Monday, March 16, 2009

Ollie and Delia - Story #1, Part 3

In the morning, Fred wasn’t sure what to do with the cat. He didn’t like to leave him cooped up in the apartment all day, but he certainly didn’t want to put him back on the street. He wondered if Mr. Bailey wouldn’t mind keeping an eye on him, but when he peered down the stairway, all the lights were out in the downstairs apartment and the door was firmly shut.

“What do I do with you?” he asked the cat.

Finally, he made a decision. “Alright, you’re coming with me!”

He headed out the door, holding it ajar until the cat followed him through. “You can get a good look at the city,” Fred said, thinking to himself that maybe the little cat had already seen enough of San Francisco to last him awhile.

Fred walked along, with the cat jogging behind. They passed Annie, just opening the corner store. She waved good morning and laughed. “Looks like you have a new friend, Fred,” she said.

“That’s right,” he said, still walking. “Have a good one.”

When they reached the terminal at Powell and Market Streets, there was a hubbub going on. One of the recently refurbished trolleys, now ready to go back into service, had gotten the wrong number painted on it. Some of the conductors were arguing about what to do. Fred made his way through the small crowd of employees and impatient commuters, looking for Leonard and #24. Suddenly, he realized that the cat was nowhere to be seen. Fred looked around and then retraced his steps to the edge of the group. Still no cat.

“Oh no,” he thought. “Where’s he gotten to?” He searched the area, even walking partway back down Powell Street.

Some minutes later, he heard Leonard calling to him from down the street. “Fred, what are you doing? It’s time to get moving!”

Fred sighed and headed back towards the terminal. The skinny cat was now lost again in the city. Fred felt guilty.

All day long he ruminated. He hadn’t been sure what he would even do with a cat, but now he missed him and worried. When they made their first stop at Powell and O’Farrell, Fred peered around, hoping to spot a bit of orange fur. He even asked a few commuters as they boarded, “Did you happen to see a young orange cat this morning?”

As the day wore on, the trolley got busier and busier and the traffic got thicker and thicker. Fred had less time to ask riders about a lost orange cat, but he didn’t stop thinking about it.

During their short lunch break, Leonard asked him, “What’s this about a lost pet?”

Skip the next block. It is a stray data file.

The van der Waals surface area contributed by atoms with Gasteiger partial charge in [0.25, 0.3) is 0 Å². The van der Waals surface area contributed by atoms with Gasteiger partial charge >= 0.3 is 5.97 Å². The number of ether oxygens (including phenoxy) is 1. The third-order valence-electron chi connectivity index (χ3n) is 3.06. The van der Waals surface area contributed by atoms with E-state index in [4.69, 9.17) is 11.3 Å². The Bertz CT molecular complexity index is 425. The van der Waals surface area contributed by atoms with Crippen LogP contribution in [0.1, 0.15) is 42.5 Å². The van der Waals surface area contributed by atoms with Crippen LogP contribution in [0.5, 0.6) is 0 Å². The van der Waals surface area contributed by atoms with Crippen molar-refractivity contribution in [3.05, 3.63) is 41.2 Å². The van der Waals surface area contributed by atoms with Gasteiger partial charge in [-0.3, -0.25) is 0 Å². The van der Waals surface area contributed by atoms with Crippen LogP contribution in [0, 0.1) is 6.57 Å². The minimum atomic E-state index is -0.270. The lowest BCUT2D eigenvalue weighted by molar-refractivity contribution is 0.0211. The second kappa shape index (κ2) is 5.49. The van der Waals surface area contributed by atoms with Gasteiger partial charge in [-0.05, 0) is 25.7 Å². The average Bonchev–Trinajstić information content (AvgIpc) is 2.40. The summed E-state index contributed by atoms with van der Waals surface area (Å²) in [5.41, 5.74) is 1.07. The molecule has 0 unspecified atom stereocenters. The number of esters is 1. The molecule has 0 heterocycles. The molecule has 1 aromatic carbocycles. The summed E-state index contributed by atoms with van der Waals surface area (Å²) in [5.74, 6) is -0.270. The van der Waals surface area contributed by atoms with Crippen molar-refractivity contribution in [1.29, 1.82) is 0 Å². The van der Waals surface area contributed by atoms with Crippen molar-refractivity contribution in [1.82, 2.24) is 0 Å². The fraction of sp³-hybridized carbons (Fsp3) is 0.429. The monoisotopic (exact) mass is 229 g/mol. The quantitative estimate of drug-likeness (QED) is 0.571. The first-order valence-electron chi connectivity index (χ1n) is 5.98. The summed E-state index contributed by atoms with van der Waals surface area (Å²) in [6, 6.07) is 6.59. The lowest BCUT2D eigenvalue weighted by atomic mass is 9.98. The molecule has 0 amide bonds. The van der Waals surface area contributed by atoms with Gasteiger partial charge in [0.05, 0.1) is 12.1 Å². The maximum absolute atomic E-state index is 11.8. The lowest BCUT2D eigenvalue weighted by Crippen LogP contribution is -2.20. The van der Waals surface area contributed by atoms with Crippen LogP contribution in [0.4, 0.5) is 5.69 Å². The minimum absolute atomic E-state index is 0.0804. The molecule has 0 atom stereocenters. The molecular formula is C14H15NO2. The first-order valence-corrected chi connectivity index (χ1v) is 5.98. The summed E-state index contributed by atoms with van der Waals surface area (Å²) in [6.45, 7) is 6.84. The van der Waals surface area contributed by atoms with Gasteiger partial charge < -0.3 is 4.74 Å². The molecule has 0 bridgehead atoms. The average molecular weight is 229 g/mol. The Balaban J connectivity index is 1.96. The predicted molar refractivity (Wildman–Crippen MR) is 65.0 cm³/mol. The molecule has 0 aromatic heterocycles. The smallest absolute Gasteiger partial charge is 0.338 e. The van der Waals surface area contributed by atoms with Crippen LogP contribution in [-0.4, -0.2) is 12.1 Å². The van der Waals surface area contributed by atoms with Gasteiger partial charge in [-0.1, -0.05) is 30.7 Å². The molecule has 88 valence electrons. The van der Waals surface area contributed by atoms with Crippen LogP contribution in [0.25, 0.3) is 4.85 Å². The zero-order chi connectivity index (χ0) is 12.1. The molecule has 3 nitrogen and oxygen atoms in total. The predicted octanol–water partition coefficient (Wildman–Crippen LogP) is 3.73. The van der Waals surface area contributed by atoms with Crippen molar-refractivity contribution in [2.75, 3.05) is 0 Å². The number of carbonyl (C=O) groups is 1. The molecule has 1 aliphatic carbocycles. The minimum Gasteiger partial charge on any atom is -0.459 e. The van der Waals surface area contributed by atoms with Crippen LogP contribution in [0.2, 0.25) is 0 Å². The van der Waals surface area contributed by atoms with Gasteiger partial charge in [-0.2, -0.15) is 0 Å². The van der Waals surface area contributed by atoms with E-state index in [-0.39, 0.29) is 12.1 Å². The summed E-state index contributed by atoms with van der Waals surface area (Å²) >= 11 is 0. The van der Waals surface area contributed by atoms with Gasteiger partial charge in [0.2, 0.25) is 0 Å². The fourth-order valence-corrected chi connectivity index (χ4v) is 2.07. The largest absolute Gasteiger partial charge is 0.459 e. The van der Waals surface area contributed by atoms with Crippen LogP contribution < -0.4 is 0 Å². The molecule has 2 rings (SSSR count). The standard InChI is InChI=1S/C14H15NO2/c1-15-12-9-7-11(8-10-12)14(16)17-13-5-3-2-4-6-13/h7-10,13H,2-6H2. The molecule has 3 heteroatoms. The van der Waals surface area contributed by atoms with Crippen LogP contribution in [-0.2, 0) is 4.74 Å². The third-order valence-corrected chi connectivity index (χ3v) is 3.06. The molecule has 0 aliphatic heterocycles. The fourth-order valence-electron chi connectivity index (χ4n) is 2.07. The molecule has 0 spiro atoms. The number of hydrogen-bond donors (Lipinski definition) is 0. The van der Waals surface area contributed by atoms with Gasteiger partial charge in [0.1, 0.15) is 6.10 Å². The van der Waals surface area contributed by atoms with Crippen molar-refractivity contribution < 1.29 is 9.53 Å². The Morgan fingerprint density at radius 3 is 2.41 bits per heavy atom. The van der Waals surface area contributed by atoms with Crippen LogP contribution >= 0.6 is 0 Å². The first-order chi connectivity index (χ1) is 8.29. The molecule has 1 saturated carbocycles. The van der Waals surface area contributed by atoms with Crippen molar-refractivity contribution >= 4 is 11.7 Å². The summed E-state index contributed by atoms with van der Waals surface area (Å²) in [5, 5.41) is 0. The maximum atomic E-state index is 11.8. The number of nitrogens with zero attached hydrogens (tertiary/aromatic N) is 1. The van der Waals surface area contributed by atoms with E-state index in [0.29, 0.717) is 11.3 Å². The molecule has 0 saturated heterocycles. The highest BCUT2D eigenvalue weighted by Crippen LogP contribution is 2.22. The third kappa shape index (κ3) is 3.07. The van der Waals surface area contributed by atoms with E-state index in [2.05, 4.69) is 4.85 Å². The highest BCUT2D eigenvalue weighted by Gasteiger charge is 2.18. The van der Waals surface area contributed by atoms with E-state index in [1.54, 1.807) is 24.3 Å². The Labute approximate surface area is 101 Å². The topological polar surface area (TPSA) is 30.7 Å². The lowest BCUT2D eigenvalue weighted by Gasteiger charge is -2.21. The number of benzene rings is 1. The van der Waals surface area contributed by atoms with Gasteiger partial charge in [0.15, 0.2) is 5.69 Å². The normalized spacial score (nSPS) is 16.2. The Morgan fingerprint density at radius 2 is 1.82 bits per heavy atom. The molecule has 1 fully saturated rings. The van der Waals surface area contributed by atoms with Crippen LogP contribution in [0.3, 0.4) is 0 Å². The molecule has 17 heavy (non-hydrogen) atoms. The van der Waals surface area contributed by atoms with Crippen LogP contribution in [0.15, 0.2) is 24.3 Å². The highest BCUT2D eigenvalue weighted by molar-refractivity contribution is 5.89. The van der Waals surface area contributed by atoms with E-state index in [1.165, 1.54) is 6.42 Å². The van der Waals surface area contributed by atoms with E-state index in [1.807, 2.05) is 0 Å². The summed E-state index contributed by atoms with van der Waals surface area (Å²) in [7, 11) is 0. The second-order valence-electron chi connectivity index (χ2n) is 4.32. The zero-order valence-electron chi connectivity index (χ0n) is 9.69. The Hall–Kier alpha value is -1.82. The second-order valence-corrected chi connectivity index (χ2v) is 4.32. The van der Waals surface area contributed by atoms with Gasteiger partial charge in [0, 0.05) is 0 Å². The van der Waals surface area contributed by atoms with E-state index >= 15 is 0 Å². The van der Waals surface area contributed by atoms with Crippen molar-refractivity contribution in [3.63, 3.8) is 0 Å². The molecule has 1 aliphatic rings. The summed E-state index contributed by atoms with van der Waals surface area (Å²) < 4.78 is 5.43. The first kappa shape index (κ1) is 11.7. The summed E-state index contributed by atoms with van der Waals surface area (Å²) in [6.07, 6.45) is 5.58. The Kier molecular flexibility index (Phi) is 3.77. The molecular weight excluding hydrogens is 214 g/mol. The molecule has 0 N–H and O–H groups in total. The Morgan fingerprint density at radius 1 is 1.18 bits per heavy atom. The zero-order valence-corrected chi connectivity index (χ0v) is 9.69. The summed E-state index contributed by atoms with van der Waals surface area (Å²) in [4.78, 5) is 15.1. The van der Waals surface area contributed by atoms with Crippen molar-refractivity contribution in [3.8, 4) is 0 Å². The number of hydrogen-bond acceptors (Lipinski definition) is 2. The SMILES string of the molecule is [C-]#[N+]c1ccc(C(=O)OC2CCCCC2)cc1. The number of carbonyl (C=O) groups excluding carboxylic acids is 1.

Fred told him about finding the cat down on Bay Street the evening before.

“Ahhhh,” said Leonard. “Well, maybe all he needed was a meal and a safe place for the night.”

“Perhaps,” was all Fred said in reply.

Fred walked home that night with slow steps and a heavy head. He was still upset about losing the cat, and mad at himself for not taking more care in the crowd at the terminal. With so many people shouting and the noise of the trolleys coming and going, it was no wonder the cat had run off. Turning onto his block, he heard the sounds of a child playing. There weren’t many young children among his neighbors and he picked up his head.

What a sight! Ahead of him, playing together on his front stoop were a little girl of about six and the missing orange cat! The girl was laughing, holding a miniature fishing rod that had a fluffy green feather attached to its string. The cat was hopping about, trying to catch the feather. Fred arrived at the stoop and the cat and the little girl both looked up.

“Hello,” she said, “are you Mr. Brown?”

“Yes, I am.” he replied. “What’s your name?”

“I’m Delia. I’m staying here with my grandpa for the summer.”

“Mr. Bailey?” Fred asked.

“Yup, that’s him. My parents had to go to England and he’s takin’ care of me. He picked me
up at the airport this mornin’,” she added.

“And I see that you’re taking care of this cat here,” Fred said.

“Yup, we’re playing,” Delia laughed. “He came right up to the door this morning and cried and cried. Grandpa and I thought he might be hungry or lost, so we let him in and fed him. His name is Ollie.”

“Ollie? Is that right?” asked Fred. He paused a moment, looking fondly at them both, then said, “Well, let’s take Ollie and go say good evening to your grandpa.”

Delia scooped up Ollie and took Fred’s hand. “Home again, home again, jiggity jig,” she sang as they walked inside.

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